Daily Archives: July 5, 2005

19th Century Travel Advisory

Tourists exploring the ruins of Ayutthaya

I thought we would have a bit of fun today and let you read what it was like to be preparing for a trip to Thailand in the late 19th Century. The following is advice which was first published in a guidebook of the time. I have paraphrased it a bit and changed the language to make it easier to read for a modern audience.

When to Visit

April is the unhealthiest month of the year as well as the hottest, and February is the healthiest. The line of sickness closely corresponds with the range of highest mean temperature and the period of the rains. If possible, then, no arrival should be made during any of these hot, wet, and most unhealthy months. Not only is it very hot during March and April, but the sanitary conditions of Bangkok are then at their worst. The level of the river is at its lowest, cholera is often epidemic, and experience has proven that typhoid fever takes on its severest aspects at this time of the year. The nights, too, are hot, and the combination of mosquitoes and sleepless nights leaves you weakened and open to sickness.

Fevers in general are more common during May, June and July, while typhoid fever is most prevalent during May and June when the rains are setting in, and again in December, when they have ceased. Owing to the sudden changes of temperature during these months, chills on the liver and digestive organs are frequent, and more so in the persons of new arrivals who do not yet thoroughly understand how to guard against such accidents.

Local trams – forerunner of the sky train

It is better, then, not to arrive before the end of August, preferably not until the beginning of October. The mean temperature for the latter month is about 82 degrees Fahrenheit, and the nights are already beginning to cool. During November, December, and January there are frequent spells of delightful weather, when the minimum may fall as low as 56 degrees Fahrenheit. Arriving therefore in October, one gets accustomed to the heat and so undergoes somewhat of an acclimatization before the hot weather sets in.

What to Wear

During the day, clothing should be light and loose fitting. The material should be light thin flannel or one of the light Indian silks. For underwear, perhaps the best material is Indian gauze. It is a good old rule to dress with the sun – i.e. to wear light, thin clothing during the day, but to change into somewhat warmer clothing at sundown. The cholera belt should always be worn when asleep in order to protect the abdominal organs from chill.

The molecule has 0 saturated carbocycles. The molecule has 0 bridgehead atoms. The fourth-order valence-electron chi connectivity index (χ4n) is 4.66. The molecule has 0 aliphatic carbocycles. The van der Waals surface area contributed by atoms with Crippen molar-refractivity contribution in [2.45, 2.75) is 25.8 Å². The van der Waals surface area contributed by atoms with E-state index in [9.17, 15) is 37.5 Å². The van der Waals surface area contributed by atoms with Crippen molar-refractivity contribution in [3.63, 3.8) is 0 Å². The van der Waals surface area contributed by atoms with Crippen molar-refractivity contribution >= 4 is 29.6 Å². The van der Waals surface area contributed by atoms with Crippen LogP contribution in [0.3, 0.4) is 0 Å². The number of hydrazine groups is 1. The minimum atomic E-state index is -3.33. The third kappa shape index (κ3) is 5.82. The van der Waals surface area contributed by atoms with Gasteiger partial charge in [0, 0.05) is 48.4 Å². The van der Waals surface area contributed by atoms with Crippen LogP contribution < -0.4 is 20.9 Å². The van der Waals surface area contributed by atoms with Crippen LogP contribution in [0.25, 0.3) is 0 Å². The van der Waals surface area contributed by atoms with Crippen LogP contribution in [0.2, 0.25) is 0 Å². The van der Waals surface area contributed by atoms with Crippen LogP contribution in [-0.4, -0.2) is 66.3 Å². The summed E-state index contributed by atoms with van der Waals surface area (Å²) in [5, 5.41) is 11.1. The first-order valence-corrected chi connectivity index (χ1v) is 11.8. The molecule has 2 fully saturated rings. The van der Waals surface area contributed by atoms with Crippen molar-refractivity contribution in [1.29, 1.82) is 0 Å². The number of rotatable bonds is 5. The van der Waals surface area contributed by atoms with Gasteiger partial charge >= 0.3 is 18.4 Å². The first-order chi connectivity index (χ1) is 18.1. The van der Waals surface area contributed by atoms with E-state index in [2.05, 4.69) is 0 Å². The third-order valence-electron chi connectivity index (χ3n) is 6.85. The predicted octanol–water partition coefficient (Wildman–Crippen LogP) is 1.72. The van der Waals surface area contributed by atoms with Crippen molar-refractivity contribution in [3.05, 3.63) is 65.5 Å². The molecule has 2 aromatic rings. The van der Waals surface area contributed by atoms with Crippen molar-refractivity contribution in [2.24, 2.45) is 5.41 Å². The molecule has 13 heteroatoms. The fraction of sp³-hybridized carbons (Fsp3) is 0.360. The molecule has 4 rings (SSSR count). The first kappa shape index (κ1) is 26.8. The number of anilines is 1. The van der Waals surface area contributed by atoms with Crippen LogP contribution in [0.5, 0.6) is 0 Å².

What to Eat

This is one thing which one should never exert false economy. At its best, the beef is not of the same nutritive value as meat killed in Western countries, owing to the habit of bleeding the cattle in the slaughter-house. The fowls, too, are poor in quality, and generally very tough, owing to the careless methods of preparation adopted by the Chinese cooks. Above all, things for the table must be of the freshest. There is no more fruitful source of bowel complaints than tainted meat or fish eaten in the tropics. No meat or fish should be eaten which is the least soft, and such things as crab, unless the animal can do at least one march across the kitchen floor, should be avoided.

In the 19th Century, most houses in Bangkok were built over the river and canals

Fresh salad, unless made of potato, cucumber, beetroot, or the like, are to be guarded against. Owing to the filthy methods of fertilization employed by the Chinese market gardeners, lettuce and other green salads are harbourers of all sorts of disease-bringing germs. Tin foods are to be avoided, and as a rule are not required in Bangkok, where fresh food can so easily be obtained. A few Europeans have adopted a Siamese diet entirely, and seem to thrive upon it. As an experiment this may be interesting, but the majority of Europeans would soon find it a mistake.